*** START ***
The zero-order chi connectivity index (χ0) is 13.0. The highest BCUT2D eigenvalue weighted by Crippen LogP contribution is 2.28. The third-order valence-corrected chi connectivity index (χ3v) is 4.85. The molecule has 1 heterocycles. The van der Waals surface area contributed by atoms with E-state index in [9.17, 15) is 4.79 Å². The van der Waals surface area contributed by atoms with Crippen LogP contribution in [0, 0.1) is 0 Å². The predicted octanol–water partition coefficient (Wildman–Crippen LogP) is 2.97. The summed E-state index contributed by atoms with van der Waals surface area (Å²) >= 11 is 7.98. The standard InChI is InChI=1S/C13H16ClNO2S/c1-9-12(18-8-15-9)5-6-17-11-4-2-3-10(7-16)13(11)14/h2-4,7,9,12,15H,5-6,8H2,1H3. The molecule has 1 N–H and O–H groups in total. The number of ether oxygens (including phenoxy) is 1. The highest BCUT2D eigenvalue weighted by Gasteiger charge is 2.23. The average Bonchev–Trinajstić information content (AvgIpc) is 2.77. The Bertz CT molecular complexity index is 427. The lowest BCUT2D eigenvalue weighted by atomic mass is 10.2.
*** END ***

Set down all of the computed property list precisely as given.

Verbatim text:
The zero-order chi connectivity index (χ0) is 13.0. The highest BCUT2D eigenvalue weighted by Crippen LogP contribution is 2.28. The third-order valence-corrected chi connectivity index (χ3v) is 4.85. The molecule has 1 heterocycles. The van der Waals surface area contributed by atoms with E-state index in [9.17, 15) is 4.79 Å². The van der Waals surface area contributed by atoms with Crippen LogP contribution in [0, 0.1) is 0 Å². The predicted octanol–water partition coefficient (Wildman–Crippen LogP) is 2.97. The summed E-state index contributed by atoms with van der Waals surface area (Å²) >= 11 is 7.98. The standard InChI is InChI=1S/C13H16ClNO2S/c1-9-12(18-8-15-9)5-6-17-11-4-2-3-10(7-16)13(11)14/h2-4,7,9,12,15H,5-6,8H2,1H3. The molecule has 1 N–H and O–H groups in total. The number of ether oxygens (including phenoxy) is 1. The highest BCUT2D eigenvalue weighted by Gasteiger charge is 2.23. The average Bonchev–Trinajstić information content (AvgIpc) is 2.77. The Bertz CT molecular complexity index is 427. The lowest BCUT2D eigenvalue weighted by atomic mass is 10.2.